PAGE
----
In this blog post, I’ll be descibing my process to create a system for air drumming using a combination of accelerometer data and video input, and showing my results via a video synchronizing the generated MIDI files to a test video file. To do this, the system will be broken down into two parts: drum hit detection and drumming position prediction.
In order to tell when a drum hit should be registered in the MIDI file, we will use one AX3 accelerometer in each hand. They will both be held in between the thumb and index finger, much like a drum stick would. In order to detect a hit, we will only be analyzing the y axis of acceleration since this was found to be the most accurate.
We must also be able to tell exactly what drums the drummer is playing at any given time using purely video data, which is a much harder task. To do this, we will be using a variety of machine learning (ML) techniques and tools. First, we need to train our ML systems using there will be 7 different postions we will use, each corresponding to which drum the left and right hand are playing. Those postions are:
- Left and right hand playing a hi-hat
- Left hand playing a snare, right hand playing a hi-hat
- Left and right hand playing a snare
- Left hand playing a snare, right hand playing a ride cymbal
- Left hand playing a snare, right hand playing a floor tom
- Left and right hand playing a floor tom
- Left hand playing a snare, right hand playing a crash cymbal
You can view one of the test videos below, with the left hand playing a snare and right hand playing a hi-hat.
Now, the question is how we can tell each of these positions apart. To accomplish this, I came up with 4 different feature extraction methods to attempt this: using raw video data in a system similar to the Wekinator, using raw CSV data from the VideoAnalysis software, using smoothed CSV data from VideoAnalysis, and using smoothed VideoAnalysis data along with smoothed AX3 accelerometer data.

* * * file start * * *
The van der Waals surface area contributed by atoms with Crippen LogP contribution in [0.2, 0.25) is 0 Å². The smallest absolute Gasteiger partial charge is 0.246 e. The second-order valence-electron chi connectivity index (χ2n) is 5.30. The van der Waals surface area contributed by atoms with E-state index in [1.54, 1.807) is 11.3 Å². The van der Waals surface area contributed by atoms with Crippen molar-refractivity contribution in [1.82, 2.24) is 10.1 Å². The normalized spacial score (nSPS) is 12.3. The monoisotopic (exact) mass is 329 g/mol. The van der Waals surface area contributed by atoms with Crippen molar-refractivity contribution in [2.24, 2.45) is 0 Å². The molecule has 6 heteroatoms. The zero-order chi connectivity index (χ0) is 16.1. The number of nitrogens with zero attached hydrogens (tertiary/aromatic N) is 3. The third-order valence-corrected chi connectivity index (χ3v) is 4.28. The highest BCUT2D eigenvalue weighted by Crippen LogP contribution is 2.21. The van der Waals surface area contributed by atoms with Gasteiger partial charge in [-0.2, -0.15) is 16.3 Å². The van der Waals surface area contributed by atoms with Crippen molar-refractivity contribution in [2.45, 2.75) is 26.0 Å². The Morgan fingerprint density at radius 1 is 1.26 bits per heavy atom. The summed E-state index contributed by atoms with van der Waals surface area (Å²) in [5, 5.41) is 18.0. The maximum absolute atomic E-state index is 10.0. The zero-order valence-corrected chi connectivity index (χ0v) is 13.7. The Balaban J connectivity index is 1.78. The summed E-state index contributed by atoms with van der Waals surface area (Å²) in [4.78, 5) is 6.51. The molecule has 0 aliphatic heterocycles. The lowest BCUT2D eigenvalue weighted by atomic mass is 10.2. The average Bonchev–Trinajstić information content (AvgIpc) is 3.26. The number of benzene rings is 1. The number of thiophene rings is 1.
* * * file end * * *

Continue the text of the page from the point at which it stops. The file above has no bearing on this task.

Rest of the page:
Raw Video Data
In order to use raw video as an input to ML systems, we will import the videos into python using the pacakge OpenCV, convert them to grayscale, downsample the video to 50x50 pixels, and parse each training video frame by frame to train our systems to predict positions.
The VideoAnalysis software was developed by the fourMs lab to perform simple motion analysis on video inputs. The inputs we will use for our ML systems that are output into a CSV by the VideoAnalysis software will be the quantity of motion, the x and y coordinates for center of motion, and the x and y coordinates of the motion bounding box’s minimum and maximum values.
We will use this data in two different ways. The first will be similar to the raw video data, where we will parse the output CSV file row by row (equivalent to frame by frame) and use the afformentioned values to train the ML systems. The second will be using a rolling average in order to smooth the data, and then the ML systems will be trained in the same way as before. Finally, we will be using a combination of smoothed VideoAnalysis data and smoothed accelerometer data as inputs to the ML systems.
For each feature extraction method, we’ll use both an MLP regressor and an MLP classifier. In regards to this project, the main difference between the two are that the classifier will use input data to predict a label that corresponds to a drumming position, while the regressor will output two continuous values which will be rounded and used to correspond to the position of each hand (ex. [0, 1] corresponds to left hand snare, right hand hi-hat).
We will be evaulating the ML systems using both qualitative and quantitative methods. For regressors, we will be using R2 score as our quantitative metric and for classifiers we will be using accuracy. We will also sync the generated MIDI to the test video file, which you can view below.
Results With Raw Video Features
Results With Raw VideoAnalysis Features
Results With Smoothed VideoAnalysis Features
Results With Smoothed VideoAnalysis And Accelerometer Features
As you can see from these videos, hit detection with accelerometry was very accurate, but none of the attempted techniques for position prediction worked particularly well. This could be due to a variety of factors, but my main theories are that I tested the ML systems on too many positions and due to some of the movements being incredibly similar (ex. left hand snare and right hand hi-hat vs. both hands snare), the resulting ML system just ended up getting confused. However, there were some brief flashes of success in the results for the regressor using smoothed VideoAnalysis CSV data as an input.
In general, using raw video input with as inputs to ML systems seems to not be a good way to produce accurate MIDI scores through air drumming. One possible alternativesthat may work better is using raw video data, but defining boundaries for each instrument so the onus is on the user to perform correctly instead of relying on an ML system. If ML were to still be used, a more accurate 3D rendering of arm motion using a system such as OptiTrack should be used instead of just flat, 2D video data.
You can view the GitHub repository with the files for this project here.